Then ‘Slumdog Millionaire’ happened, and Indian actors got a toe into the Hollywood door. Brit Dev Patel continues to bag roles, albeit usually as Indian characters, which does him and the character a great disservice, but Irrfan Khan remains popular (I think talent has a lot to do with that) and pops up in the most unexpected films (‘The Amazing Spider-man’, ‘Jurassic World’ and ‘Inferno’). Other Indian actors have bagged leading roles in numerous productions as well (Priyanka Chopra in ‘Quantico’), which suggests a change in the global landscape of the international entertainment industry.

Not enough though. Asian, in Hollywood, automatically means South-East Asia, hence the sub-continental lot get left behind. And if anyone is Middle Eastern… well, we know what roles they get.

[SPOILER] There’s a moment in Rogue One that subverted the usual terrorist trope. In the city of Jedha, Cassian and Jyn walk right into an attack by militants. Said militants look very familiar to all film viewers, garbed in Middle-Eastern attire and veils, they bomb and open fire in the central marketplace. Except their targets are the Stormtroopers and Imperials who have invaded their homes and continue to torment them. These aren’t terrorists, these are heroes trying to get their city back. How often do you see that on the big screen? [END SPOILER]

It is probably the reason why I was at once anxious and excited about Rogue One. I found it problematic that the film appeared to feature only one female character, and the lack of women in the film really is inexcusable. The creators could easily have subverted the usual tropes by including more women, but they didn’t.

They did however make the effort to cast a range of ethnicities, which is missing from most films, let alone blockbusters. We often hear or read about how the bigger budget films have too much at stake to take a chance on lesser known actors, or women. An excuse that doesn’t hold up against the argument in paragraph three above. At the same time, lesser known directors are given the opportunity to helm our favourite superhero films – how is the studio able to put so much faith in them creating the best product, if they don’t have the experience behind them, but the same courtesy is not extended to the people on screen? What a conundrum.

I am sure it is evident from my other articles that I am a huge fan of Star Wars. I also grew up watching ‘Star Trek’. Trek was way ahead of the diversity game – they had an Asian and an African-American in their main cast. Their greatest villain may have had the name Khan, but he was played by Mexican actor Ricardo Montalban. In ‘Star Trek: Voyager’ we had an unnamed crewman who looked distinctly sub-continental. As a kid, I was always excited to see him on screen, as it suggested I was another step closer to being a Starfleet Officer. But yeah, Indian, Pakistani, Bangladeshi, Sri Lankan, Nepali, etc, actors in regular roles are hard to come by.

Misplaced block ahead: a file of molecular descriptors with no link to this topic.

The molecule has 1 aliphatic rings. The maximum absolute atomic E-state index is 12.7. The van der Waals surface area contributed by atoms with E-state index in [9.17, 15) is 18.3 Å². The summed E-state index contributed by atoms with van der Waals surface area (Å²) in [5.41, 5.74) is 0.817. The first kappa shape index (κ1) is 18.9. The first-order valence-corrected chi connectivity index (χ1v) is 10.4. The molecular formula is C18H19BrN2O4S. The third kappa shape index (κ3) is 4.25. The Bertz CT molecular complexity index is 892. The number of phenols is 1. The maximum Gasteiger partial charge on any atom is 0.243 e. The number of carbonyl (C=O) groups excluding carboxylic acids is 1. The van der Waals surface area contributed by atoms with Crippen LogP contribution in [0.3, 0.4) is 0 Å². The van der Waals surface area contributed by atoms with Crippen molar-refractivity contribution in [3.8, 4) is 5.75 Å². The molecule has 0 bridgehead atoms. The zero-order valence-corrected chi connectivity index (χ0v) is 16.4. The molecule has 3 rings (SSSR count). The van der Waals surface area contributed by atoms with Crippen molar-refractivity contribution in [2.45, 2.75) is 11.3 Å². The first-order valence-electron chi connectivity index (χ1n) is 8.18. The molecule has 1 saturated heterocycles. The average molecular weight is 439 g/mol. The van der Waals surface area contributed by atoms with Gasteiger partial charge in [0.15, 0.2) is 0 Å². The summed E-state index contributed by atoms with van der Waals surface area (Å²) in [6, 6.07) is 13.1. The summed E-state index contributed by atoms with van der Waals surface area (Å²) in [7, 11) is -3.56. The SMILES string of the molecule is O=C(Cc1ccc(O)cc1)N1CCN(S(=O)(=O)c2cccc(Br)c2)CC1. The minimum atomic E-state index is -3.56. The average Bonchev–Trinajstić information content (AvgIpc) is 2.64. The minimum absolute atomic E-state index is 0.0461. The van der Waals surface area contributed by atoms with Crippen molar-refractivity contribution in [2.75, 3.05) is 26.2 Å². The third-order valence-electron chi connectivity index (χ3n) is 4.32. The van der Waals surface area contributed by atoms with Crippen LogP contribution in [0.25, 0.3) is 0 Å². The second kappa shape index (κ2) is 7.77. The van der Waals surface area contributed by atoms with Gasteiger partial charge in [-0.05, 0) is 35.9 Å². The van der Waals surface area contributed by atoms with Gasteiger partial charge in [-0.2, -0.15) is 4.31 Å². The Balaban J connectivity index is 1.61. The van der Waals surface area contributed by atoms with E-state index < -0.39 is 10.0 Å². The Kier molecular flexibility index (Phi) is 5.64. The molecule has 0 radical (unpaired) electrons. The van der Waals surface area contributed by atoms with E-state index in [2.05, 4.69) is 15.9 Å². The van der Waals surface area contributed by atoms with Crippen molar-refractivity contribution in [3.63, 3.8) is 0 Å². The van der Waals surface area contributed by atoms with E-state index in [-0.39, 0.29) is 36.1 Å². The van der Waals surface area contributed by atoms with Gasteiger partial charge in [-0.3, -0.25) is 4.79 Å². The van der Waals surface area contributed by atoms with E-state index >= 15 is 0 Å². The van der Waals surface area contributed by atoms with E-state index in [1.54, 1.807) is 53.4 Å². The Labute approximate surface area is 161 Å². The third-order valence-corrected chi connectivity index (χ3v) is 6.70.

However, a Pakistani-origin actor was cast in a Star Wars film, and my social media appeared to have posters of him. Surely, this meant he wouldn’t die after one scene. But did this mean he was going to be a bad guy? A thousand questions ran through my head in the lead up to watching the film. Why did it matter so much to me? I wouldn’t know till after I’d watched the film.

After the first viewing of Rogue One, by which time I was hopelessly in love with all the characters, I found something that I never acknowledged was missing – representation. We’re always talking about representation, how much it matters. It’s not about including the token Black, but making that person’s role significant. It hit me as I watched Ahmed’s Bodhi Rook play a lead character in Star Wars, [Spoiler: as a hero no less], who is fully realised and not some hackneyed stereotype in the background, that this is kind of what I’ve been waiting for all my life. It’s not that sub-continental actors don’t star prominently in movies (Bollywood, Tollywood, the South Indian and Pakistani film industries all produce more films than Hollywood per year), it’s that they don’t star in the films that everyone the world over talks about. Or watches. Or geeks out over. Donnie Yen mentioned in a pre-film interview what it meant to him being a Chinese actor in Star Wars. In the same vein, Ahmed’s role in the film is much like breaking new ground, especially given his surname (a sad commentary in itself). I don’t know if I would have been so moved had anyone else been cast as Bodhi, be they Brown or no, but Ahmed brings with his role a great deal of vocal discourse on the treatment of people like him in his home country of England, and in the US. Read his hard-hitting ‘The Good Immigrant’ essay for more insight into exactly why many of us Asians (Brit, or otherwise) feel a great affinity towards him and Bodhi. Finally, Ahmed seems to be reaching his ‘Promised Land’ of acting. Time for other Asians, preferably from Asia itself, reach that stage as well.